ریسک و پاداش: جایگزینی ارز و پذیرش پزو مکزیک توسط شرکت ها در مرز های جنوبی ایالات متحده
|کد مقاله||سال انتشار||مقاله انگلیسی||ترجمه فارسی||تعداد کلمات|
|27055||2007||13 صفحه PDF||سفارش دهید||6265 کلمه|
Publisher : Elsevier - Science Direct (الزویر - ساینس دایرکت)
Journal : The Quarterly Review of Economics and Finance, Volume 47, Issue 3, July 2007, Pages 422–434
This paper explores the usage of a soft currency in a hard currency environment. A stratified random sample of 300 firms based along the U.S. side of the Texas-Mexico border was utilized to determine the degree and nature of the acceptance of the Mexican peso in retail transactions. Our results suggest about one-quarter of all retail firms in the Texas border MSAs of El Paso, Laredo, and the Lower Rio Grande Valley (McAllen and Brownsville) accept the Mexican peso. A logistical regression to determine what factors were significant in the firm-level decision to accept Mexican pesos indicates that location within the border area, distance from a border crossing, firm size, firm type (retail category), and presence (local, regional or national firm) were all significant in the decision to accept/reject the peso.
Tens of thousands of people a day travel north from Mexico and cross the border into Texas, both on foot and in vehicles.1 A vast majority of these individuals make the trip to the border cities specifically to shop, or will shop in conjunction with other activities. A common occurrence in these transactions is the use of Mexican pesos as the medium of exchange and not U.S. dollars. What makes this shopping “event” of not only practical interest to businesses, but also of academic interest to international economists and international business researchers is the ease of movement of a “soft” currency platform (the Mexican peso) into a “hard” currency economic environment. Retail businessmen and women in the region of study have long understood the efficacy of accepting dual currencies in an attempt to attract and maintain customers. Yet empirical investigations have not addressed the occurrence of the use of a soft currency in a U.S dollar-based economy. This is an understandably unique phenomenon to observe and at the same time theoretically sound in its happening. The present research seeks to examine to what degree retail transactions take place along the Texas side of the U.S.-Mexican border in Mexican pesos. Additionally, we seek to better understand why the purchase of retail goods and services along the border in Texas take place in Mexican pesos when U.S. dollars are widely available. The remainder of this paper is organized as follows, Section 2 surveys the literature, Section 3 details the methodology, Section 4 describes the data, Section 5 presents the model and results, Section 6 discusses the results, and Section 7 concludes the paper.
نتیجه گیری انگلیسی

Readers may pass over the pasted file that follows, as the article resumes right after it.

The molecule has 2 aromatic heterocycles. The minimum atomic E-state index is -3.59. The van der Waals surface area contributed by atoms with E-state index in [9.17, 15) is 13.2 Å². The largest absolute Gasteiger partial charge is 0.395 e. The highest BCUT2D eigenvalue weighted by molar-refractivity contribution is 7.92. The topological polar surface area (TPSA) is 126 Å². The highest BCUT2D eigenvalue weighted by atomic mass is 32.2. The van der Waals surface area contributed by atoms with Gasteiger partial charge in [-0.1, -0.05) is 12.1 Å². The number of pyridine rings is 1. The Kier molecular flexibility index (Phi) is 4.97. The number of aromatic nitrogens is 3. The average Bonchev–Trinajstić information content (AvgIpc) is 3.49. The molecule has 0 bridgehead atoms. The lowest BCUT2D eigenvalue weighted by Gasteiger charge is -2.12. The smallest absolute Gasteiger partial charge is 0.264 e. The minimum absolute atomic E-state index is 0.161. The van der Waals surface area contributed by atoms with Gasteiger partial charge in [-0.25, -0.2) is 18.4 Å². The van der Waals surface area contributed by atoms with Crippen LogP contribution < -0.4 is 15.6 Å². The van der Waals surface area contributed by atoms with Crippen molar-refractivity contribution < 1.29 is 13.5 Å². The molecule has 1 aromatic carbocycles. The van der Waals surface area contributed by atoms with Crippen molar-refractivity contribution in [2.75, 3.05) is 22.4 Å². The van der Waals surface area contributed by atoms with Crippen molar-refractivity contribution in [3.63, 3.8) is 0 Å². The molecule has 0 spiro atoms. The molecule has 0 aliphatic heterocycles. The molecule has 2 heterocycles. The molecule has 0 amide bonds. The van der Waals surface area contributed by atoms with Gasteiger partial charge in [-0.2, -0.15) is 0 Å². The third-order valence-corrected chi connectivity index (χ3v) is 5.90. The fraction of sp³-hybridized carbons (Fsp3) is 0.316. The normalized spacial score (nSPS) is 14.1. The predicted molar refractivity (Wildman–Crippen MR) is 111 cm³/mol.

There is no question that Mexican pesos are exchanged for goods and services in three major areas in the United States along the border with Mexico. Out of three hundred sampled firms in May of 2002, a little over one-quarter of them do indeed accept pesos. For those firms that do not accept pesos, 12% had at one time thought they might but did not take the step to do so. We would expect some firms to make the decision of accepting or not accepting pesos, on the margin after weighing the costs and benefits of such an action. Other firms are steadfast in their decisions of acceptance or not. This study has measured, at one point in time, the actions of those firms sampled. Of those firms that do accept pesos, the odds of acceptance are higher if they are local or regionally owned and located in Laredo. However, the variables and their significance begin to answer only part of the question. We argue that the decision of acceptance is made with the goals of the firm in mind and that firms will weigh the benefits and costs of accepting pesos. If the perceived net benefits are greater than zero they will choose to accept. Why is it more likely that local firms and those located in Laredo will accept pesos? To begin with, locally owned firms may have a more intimate knowledge of the economic environment on both sides of the border and feel the risks are low when accepting pesos. Whereas a national firm driven by their experience on a broader stage would feel that the benefits do not outweigh the costs. It is also our contention that Laredo's economic and cultural environments play an important role in increasing the odds that firms located there will accept pesos. Laredo is the busiest southern port in terms of trade. In 2002 almost $47 billion dollars worth of goods flowed through this border city.10 In addition, a large amount of non-commercial traffic moves through on its way into interior Mexico and the United States. Culturally, Laredo is the most Hispanic (and Mexican) of the three locations in our sample reinforcing the economic links with complementary familial bonds. This intimate relationship that the city shares with Mexico goes a long way, we believe, to help erase doubts in the minds of shop owners and patrons. As was mentioned earlier the peso has declined in value against the dollar, moving to 11.2:1 on July 6, 2005. What has been the effect of the exchange rate moving above the 10:1 so commonly used in during the time of this study? If the 10:1 rate holds, and we speculate that in many cases it is, firms would be discounting goods and services for their peso using customers. This study has added an important component to, and extended the literature focusing on currency substitution. While the concept of currency substitution is broadly defined, ranging from converting whole economies from a domestic currency to a foreign currency as a unit of account and store of value (Ecuador for example), to simply using a foreign currency in exchange for goods and services, this study is couched in the latter definition. As Calvo and Végh (1993) point out, the public in high inflationary countries will turn to a stable foreign currency as a medium of exchange. The use of a hard, stable currency (such as the U.S. dollar) in replacement of a currency whose value is unpredictable is becoming more commonplace. We argue and show that currency substitution can take place at the firm level (medium of exchange) not just with a recognized hard currency, but one that has traditionally been considered risky (soft) it terms of the fluctuation in its value, the Mexican Peso. Most importantly the transactions take place not in Mexico, but across the border in the United States. We feel the results of this study will provide yet another manner in which to look at the topic of currency substitution and believe there are numerous examples around the world of similar phenomenon yet to be analyzed.